Recently, I’ve been handed a term by a friend and I’ve found myself using it a lot. That term is “Pringles metal,” which they used to describe death

4 years ago

Recently, I’ve been handed a term by a friend and I’ve found myself using it a lot. That term is “Pringles metal,” which they used to describe death metal stalwarts Cannibal Corpse, who have built a 30-year career on a credo of reliability and a penchant for turning out an LP’s worth of good, economical riffs every few years like clockwork. Today I offer it at the shrine of music criticism in this review of the new album from Spanish power metal band Nightfear (not to be confused with the New Jersey death metal punks of the same name, although Cryptasm is pretty good and you should check it out).

“Pringles metal,” as a term, is something everyone can intuitively understand: in the same way that Pringles are delicious but have absolutely zero nutritional quality and offer little in the way of a substantive gustatory experience, a Pringles metal band is one that absolutely shreds but in no way brings forth a new experience or could ever be described as “novel” in their approach to music. It’s important to keep in mind that this designation is hardly a value judgement; some of metal’s most enduring and beloved acts – Slayer, the aforementioned Cannibal Corpse, and latter-day Judas Priest – all fall clearly into this camp. (For up-and-coming Pringles metal acts, look no further than Gatecreeper and Power Trip). Being a Pringles metal band has more to do with an outlook on songwriting and a willingness to stay safely within established stylistic confines than actual quality of music. And, as my friend ended their thesis on Pringles metal and Cannibal Corpse originally, “sometimes you just need some fucking Pringles.”

Nightfear are unequivocally a Pringles metal band, Apocalypse a Pringles metal record beyond a shadow of a doubt. The Madrid quintet trade in a style of power metal that recalls the soaring, all-guns-blazing sound of European greats like Gamma Ray and Helloween, but occasionally temper it with the more rhythmically-honed American style that bands like Liege Lord and Iced Earth perfected on this side of the Atlantic. What this results in is a sound that is percussive and heavy while almost constantly going at a breakneck pace. The opening bars of first song “We Are Back” signal exactly what’s coming as the drummer leads with aplomb into a barn-burner of a first verse that barely eases off the gas as it crashes into the pre-chorus. It’s not until almost halfway through the song that we get a break from this – a triumphant chorus leads into a powerful groove, and by this point, so much momentum and tension has been built up that this about-face genuinely feels explosive. The track rockets back into high gear soon enough and stays there for the next three minutes, making its follow-up, “Shine,” seem tame in comparison.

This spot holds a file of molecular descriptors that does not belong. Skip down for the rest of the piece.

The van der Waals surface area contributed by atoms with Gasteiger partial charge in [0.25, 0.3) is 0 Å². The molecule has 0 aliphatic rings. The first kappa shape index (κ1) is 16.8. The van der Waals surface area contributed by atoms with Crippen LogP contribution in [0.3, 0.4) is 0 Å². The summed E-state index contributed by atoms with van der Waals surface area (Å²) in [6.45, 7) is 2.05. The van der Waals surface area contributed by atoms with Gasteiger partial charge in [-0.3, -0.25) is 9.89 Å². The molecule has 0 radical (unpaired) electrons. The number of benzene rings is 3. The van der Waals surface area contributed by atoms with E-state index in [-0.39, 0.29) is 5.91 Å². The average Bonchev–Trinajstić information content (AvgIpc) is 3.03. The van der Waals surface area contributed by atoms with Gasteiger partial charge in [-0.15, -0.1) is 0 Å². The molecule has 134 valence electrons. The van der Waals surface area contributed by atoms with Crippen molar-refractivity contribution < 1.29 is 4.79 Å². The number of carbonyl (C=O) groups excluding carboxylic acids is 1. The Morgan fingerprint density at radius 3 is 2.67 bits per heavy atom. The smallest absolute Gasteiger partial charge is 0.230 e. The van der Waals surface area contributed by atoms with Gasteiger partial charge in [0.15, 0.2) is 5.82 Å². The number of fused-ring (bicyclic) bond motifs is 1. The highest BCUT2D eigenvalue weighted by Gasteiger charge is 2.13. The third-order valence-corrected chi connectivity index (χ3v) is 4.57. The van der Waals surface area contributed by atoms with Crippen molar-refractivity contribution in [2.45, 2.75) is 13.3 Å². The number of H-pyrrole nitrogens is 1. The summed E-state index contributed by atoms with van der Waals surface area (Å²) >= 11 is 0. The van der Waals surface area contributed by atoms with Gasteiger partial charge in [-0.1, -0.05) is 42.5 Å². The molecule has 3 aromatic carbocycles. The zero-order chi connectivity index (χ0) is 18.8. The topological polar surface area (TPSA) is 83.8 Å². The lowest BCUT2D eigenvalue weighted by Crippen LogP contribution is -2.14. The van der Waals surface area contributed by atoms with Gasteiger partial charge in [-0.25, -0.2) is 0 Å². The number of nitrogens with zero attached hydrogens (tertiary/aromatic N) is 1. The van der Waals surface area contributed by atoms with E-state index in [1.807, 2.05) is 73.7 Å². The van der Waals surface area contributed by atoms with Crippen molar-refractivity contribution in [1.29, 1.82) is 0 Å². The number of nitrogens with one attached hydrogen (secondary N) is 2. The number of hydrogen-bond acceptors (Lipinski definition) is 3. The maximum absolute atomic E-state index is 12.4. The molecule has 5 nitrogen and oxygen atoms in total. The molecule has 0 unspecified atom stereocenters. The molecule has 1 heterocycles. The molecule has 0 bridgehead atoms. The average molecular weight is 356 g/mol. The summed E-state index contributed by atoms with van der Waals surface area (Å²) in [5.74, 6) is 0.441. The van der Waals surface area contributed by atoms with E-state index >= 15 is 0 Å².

As much as “We Are Back” is a hell of an opener, it’s in the second and third tracks that we see Nightfear really flex their muscle and writing ability. “Shine” and “Living Your Life” are both far more dynamic tracks, switching ably between crunchy verses and high-flying choruses. Make no mistake, though, these are hardly slow songs; ironically, if there’s one place where Apocalypse is actually weak, it’s in an insistence to avoid the oft-maligned token ballad. Nightfear have a staggering amount of energy, and while they maintain a high level of quality across Apocalypse, it’s easy to just get tired. I can’t count the number of times I’ve gotten past the first four or five tracks and had to just give my ears a rest for 20 minutes to a half-hour. This is a real shame, in part because having too much of a good thing always sucks, and in part because the back half of Apocalypse has some of its most powerful moments. The closing mini-epic “Angels of Apocalypse” has some of the best guitar solos on the record, and the comparatively dark mood of “Nuclear Winter” shakes up the band’s formula in a perfect way. Knowing these moments might be lost on those who don’t find any reason to return is saddening.

Not much is left to say in the aftermath of Nightfear’s bombardment; the band run themselves and their listeners ragged by the end. Still, though, it’s an album of slick, well-written power metal, and the biggest problems with Apocalypse are that Nightfear clearly wear their influences on their sleeve and have too many good songs to choose from. While the record is certainly “Pringles metal” to the highest degree – it is as much a safe album as it is anything else – Nightfear have honed their craft within this box to a remarkable degree and what’s on display here is an immaculate collection of power metal songs. If you need your fix of loud, proud, unapologetic power metal, you could do a whole hell of a lot worse than Apocalypse.

Apocalypse is available now via Fighter Records.

Simon Handmaker

Published 4 years ago